Erich Oswald Hans Carl Maria von Stroheim was an Austrian-American director and producer, most noted as a film star and avant garde, visionary director of the silent era. His masterpiece adaptation of Frank Norris's McTeague titled Greed is considered one of the finest and most important films made. After clashes with Hollywood studio bosses over budget and workers' rights issues, Stroheim was banned for life as a director and subsequently became a well-respected character actor in French cinema. For his early innovations as a director, Stroheim is still celebrated as one of the first of the auteur directors, he helped introduce more sophisticated plots and noirish sexual and psychological undercurrents into cinema. He died in 1957 in France of prostate cancer at the age of 71. Beloved by Parisian neo-Surrealists known as Letterists, he was honored by Letterist Maurice Lemaître with a 70-minute 1979 film entitled "Erich von Stroheim." Stroheim was born in Vienna, Austria in 1885 as Erich Oswald Stroheim, the son of Benno Stroheim, a middle-class hat-maker, Johanna Bondy, both of whom were observant Jews.
Stroheim emigrated to America aboard the SS Prinz Friedrich Wilhelm on 26 November 1909. On arrival at Ellis Island, he claimed to be Count Erich Oswald Hans Carl Maria von Stroheim und Nordenwall, the son of Austrian nobility like the characters he would go on to play in his films. However, he first found work as a traveling salesman – work which took him to San Francisco and Hollywood. Both Billy Wilder and Stroheim's agent Paul Kohner claimed that he spoke with a decidedly lower-class Austrian accent, his years in America seem to have affected his speech, though. In The Great Gabbo, Stroheim's German, though fluid, has midwestern American r's. While living in Europe, Stroheim claimed in published remarks to have "forgotten" his native tongue. In Renoir's movie La Grande Illusion, Stroheim speaks German with what seems to be an American accent. In his French-speaking roles, von Stroheim speaks with a noticeable American accent. Jean Renoir writes in his memoirs: “Stroheim spoke hardly any German.
He had to study his lines like a schoolboy learning a foreign language.”However, the fashion photographer Helmut Newton, whose first language was German, used a clip from a Stroheim film on which to base one of his fantasy nude photographs, he has commented that in the clip Stroheim speaks "a special kind of Prussian officer lingo - it's abrupt: it's very funny". Stroheim was married three times, he was married to Margaret Knox from 1913 to 1915. He was never divorced from his third wife Valerie Germonprez, though he lived with actress Denise Vernac, from 1939 until his death. Vernac starred with him in several films. Two of Stroheim's sons joined the film business: Erich Jr. as an assistant director and Josef as a sound editor. After appearing in 1950's Sunset Boulevard, Stroheim moved to France where he spent the last part of his life. There his silent film work was much admired by artists in the French film industry. In France he acted in films, wrote several novels that were published in French, worked on various unrealized film projects.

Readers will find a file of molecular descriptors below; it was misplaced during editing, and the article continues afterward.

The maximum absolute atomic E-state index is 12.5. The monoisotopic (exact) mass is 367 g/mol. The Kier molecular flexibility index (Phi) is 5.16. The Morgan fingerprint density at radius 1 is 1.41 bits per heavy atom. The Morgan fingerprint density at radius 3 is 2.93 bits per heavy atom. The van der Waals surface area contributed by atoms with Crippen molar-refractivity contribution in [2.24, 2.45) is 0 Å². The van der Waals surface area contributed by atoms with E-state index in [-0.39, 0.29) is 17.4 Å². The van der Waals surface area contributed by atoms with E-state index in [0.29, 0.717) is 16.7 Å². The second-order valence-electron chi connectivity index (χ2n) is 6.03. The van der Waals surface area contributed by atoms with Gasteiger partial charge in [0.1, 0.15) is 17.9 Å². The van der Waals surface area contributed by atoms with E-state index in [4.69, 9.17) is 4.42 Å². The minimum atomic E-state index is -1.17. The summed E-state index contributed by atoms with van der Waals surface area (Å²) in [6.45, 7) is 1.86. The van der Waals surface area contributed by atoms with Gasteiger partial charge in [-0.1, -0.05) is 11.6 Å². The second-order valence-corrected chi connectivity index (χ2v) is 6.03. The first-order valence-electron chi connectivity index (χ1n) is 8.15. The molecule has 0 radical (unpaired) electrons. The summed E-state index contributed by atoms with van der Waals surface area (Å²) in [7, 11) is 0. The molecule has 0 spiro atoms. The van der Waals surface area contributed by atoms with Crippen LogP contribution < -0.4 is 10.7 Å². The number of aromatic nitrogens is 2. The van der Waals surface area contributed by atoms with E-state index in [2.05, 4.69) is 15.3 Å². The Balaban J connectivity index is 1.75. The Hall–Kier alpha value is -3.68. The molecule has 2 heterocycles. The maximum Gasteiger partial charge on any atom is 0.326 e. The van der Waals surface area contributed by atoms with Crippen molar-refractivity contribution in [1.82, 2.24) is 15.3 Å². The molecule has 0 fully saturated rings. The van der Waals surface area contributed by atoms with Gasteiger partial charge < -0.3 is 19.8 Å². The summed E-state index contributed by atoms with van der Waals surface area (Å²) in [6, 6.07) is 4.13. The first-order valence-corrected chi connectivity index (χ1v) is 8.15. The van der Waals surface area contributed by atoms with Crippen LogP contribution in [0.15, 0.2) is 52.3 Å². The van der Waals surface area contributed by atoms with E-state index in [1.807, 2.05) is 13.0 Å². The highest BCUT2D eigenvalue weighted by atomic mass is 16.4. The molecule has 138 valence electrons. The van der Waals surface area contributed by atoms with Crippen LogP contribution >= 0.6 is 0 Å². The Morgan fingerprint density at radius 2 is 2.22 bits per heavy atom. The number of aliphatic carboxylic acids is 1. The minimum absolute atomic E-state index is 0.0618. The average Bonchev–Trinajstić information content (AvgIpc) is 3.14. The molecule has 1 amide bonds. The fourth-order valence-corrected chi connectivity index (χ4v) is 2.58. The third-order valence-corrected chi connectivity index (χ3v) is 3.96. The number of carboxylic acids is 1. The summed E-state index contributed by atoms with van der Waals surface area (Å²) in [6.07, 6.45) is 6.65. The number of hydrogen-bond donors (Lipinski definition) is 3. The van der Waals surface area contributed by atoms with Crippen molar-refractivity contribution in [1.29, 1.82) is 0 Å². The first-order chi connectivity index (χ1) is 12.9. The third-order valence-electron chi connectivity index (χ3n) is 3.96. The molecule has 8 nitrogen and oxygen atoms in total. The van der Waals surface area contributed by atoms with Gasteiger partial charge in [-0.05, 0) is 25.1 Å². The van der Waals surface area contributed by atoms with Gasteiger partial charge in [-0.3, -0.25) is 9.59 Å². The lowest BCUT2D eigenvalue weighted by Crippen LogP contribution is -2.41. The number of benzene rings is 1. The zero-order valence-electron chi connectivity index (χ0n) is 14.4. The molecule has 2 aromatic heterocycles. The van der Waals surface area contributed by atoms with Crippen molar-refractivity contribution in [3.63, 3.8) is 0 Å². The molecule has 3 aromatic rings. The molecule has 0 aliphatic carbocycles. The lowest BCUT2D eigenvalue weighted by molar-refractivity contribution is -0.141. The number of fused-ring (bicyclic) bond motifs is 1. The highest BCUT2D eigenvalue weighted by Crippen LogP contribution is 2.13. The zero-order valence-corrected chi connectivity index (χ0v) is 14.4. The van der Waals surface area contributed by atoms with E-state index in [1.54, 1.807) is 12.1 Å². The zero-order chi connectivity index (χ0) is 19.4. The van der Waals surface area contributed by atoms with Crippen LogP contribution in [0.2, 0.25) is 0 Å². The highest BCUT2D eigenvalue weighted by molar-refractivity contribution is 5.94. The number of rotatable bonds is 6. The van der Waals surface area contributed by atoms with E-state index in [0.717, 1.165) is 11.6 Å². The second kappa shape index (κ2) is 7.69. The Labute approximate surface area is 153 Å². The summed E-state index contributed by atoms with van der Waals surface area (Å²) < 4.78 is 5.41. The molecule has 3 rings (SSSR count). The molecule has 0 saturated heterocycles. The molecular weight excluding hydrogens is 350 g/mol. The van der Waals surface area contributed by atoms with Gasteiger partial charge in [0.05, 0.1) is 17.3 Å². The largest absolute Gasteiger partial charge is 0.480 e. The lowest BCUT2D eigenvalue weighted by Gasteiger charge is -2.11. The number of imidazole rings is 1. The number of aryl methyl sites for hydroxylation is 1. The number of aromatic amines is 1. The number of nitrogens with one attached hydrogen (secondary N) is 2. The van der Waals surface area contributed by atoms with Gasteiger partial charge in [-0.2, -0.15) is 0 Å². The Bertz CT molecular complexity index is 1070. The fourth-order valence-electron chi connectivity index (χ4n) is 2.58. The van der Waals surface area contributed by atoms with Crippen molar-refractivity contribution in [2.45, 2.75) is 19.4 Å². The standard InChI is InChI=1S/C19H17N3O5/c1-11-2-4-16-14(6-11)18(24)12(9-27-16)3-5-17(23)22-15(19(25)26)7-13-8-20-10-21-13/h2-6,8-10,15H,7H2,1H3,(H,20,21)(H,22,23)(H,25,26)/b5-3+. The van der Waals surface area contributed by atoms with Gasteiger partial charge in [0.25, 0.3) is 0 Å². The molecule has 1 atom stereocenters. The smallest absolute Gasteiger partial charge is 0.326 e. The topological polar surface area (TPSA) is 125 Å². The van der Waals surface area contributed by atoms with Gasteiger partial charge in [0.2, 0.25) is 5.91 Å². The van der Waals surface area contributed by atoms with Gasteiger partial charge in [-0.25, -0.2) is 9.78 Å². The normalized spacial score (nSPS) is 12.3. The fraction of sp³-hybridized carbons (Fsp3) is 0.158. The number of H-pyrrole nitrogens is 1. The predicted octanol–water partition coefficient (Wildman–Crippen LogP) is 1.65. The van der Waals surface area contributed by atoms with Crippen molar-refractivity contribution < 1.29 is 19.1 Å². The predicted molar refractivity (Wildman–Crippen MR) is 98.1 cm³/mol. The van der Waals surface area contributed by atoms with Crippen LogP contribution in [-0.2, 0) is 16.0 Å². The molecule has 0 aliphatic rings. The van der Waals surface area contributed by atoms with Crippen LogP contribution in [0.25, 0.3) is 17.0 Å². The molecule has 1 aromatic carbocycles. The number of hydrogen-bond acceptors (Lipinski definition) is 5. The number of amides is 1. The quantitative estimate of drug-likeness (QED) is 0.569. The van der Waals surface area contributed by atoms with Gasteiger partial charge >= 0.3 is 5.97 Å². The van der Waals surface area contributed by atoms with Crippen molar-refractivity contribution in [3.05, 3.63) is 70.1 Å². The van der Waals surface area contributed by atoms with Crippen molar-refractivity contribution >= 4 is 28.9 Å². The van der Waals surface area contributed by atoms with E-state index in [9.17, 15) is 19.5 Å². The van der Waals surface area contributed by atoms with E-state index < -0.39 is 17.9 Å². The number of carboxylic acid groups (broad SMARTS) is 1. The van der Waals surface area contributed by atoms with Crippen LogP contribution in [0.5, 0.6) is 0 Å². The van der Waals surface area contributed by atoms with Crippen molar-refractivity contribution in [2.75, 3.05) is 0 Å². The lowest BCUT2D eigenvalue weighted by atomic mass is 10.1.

He was awarded the French Legion of Honour shortly before his death. In 1956, Stroheim began to suffer severe back pain, diagnosed as prostate cancer, he became paralyzed and was carried to his drawing room to receive the Legion of Honor award from an official delegation. He died at his chateau in Maurepas near Paris on May 12, 1957 at age 71, accompanied by his longtime lover Denise Vernac. By 1914 he was working in Hollywood, he began working in movies as a stuntman, in bit-parts and as a consultant on German culture and fashion. His first film, in 1915, was The Country Boy, his first credited role came in Old Heidelberg. He began taking an uncredited role as a Pharisee in Intolerance. Additionally, Stroheim acted as one of the many assistant directors on Intolerance, a film remembered in part for its huge cast of extras. With America's entry into World War I, he played sneering German villains in such films as Sylvia of the Secret Service and The Hun Within. In The Heart of Humanity, he tears the buttons from a nurse's uniform with his teeth, when disturbed by a crying baby, throws it out of a window.